New Jersey’s Mini-WARN Act may get that employee-friendly overhaul sooner than you think.


Under a federal law called the Worker Adjustment and Retraining Notification (WARN) Act, businesses with 100 or more employees must provide affected workers with 60 days’ notice before a big layoff. It’s a bit more nuanced than that. But, for this blog post, the details aren’t so important.

What does matter today is that New Jersey has its own mini-WARN Act called the Millville Dallas Airmotive Plan Job Loss Notification Act. And it looks like a long-overdue employee-friendly update is about to happen . . . much sooner than many employers thought.

Right now, at least, NJ Jersey’s version is similar enough to the WARN Act. The extra hoops employers must jump through to provide notice of layoffs aren’t that big of a deal.

But in 2018, New Jersey put the wheels in motion to change all that.

That’s when the NJ Senate introduced a bill to increase prenotification time from 60 to 90 days and require severance pay in certain plant closings, transfers, and mass layoffs, ranging from one week of pay for each full year of employment to an additional four weeks of pay when the employer did not meet specific notice requirements.

A year later, the Senate passed the bill, and in early 2020, the NJ Assembly did too. On January 21, 2020, Governor Phil Murphy signed it.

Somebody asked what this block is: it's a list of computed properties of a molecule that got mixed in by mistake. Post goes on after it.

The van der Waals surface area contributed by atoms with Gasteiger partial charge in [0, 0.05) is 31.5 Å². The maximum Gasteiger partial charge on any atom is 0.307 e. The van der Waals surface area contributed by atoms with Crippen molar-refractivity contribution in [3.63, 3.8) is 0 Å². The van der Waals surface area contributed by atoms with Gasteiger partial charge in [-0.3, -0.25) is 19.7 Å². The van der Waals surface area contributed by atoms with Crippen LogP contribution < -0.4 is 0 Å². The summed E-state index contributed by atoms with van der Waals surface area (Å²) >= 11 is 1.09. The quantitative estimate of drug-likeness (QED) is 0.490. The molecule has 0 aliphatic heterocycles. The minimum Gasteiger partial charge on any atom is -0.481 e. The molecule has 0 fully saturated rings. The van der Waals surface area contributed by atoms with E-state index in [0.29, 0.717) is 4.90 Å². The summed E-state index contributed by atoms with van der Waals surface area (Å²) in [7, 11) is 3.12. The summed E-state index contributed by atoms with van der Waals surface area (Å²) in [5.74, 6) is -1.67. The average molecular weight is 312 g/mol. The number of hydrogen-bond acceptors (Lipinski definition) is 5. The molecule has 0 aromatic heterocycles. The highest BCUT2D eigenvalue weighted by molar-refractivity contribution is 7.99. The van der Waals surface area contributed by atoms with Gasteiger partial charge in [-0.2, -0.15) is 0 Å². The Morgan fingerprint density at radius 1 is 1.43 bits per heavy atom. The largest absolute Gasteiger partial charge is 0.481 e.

The amendments would have taken effect in July 2020.

But then the pandemic hit, and Governor Murphy declared a State of Emergency. It seemed unfair to burden employers further. So, New Jersey decided to delay the effective date of the amendment until 90 days after Governor Murphy terminated his stay-at-home executive order.

But here we are in December 2022, and the Governor hasn’t ended it yet. So, the Senate and Assembly have decided to take matters into their own hands.

In October, the Assembly and Senate introduced bills to amend the effective date of the changes to NJ’s mini-WARN amendments. The new legislation untethers the NJ’s mini-WARN amendments from the stay-at-home executive order. Instead, if Governor Murphy signs the new legislation, which passed both Houses 32-2 on December 19, NJ’s mini-WARN amendments will take effect 90 days after the ink dries.

Just don’t count on it today (December 23), as State offices are closed due to inclement weather.

But bigger employers contemplating significant layoffs or facility closures should track the progress of this mini-NJ WARN amendment.

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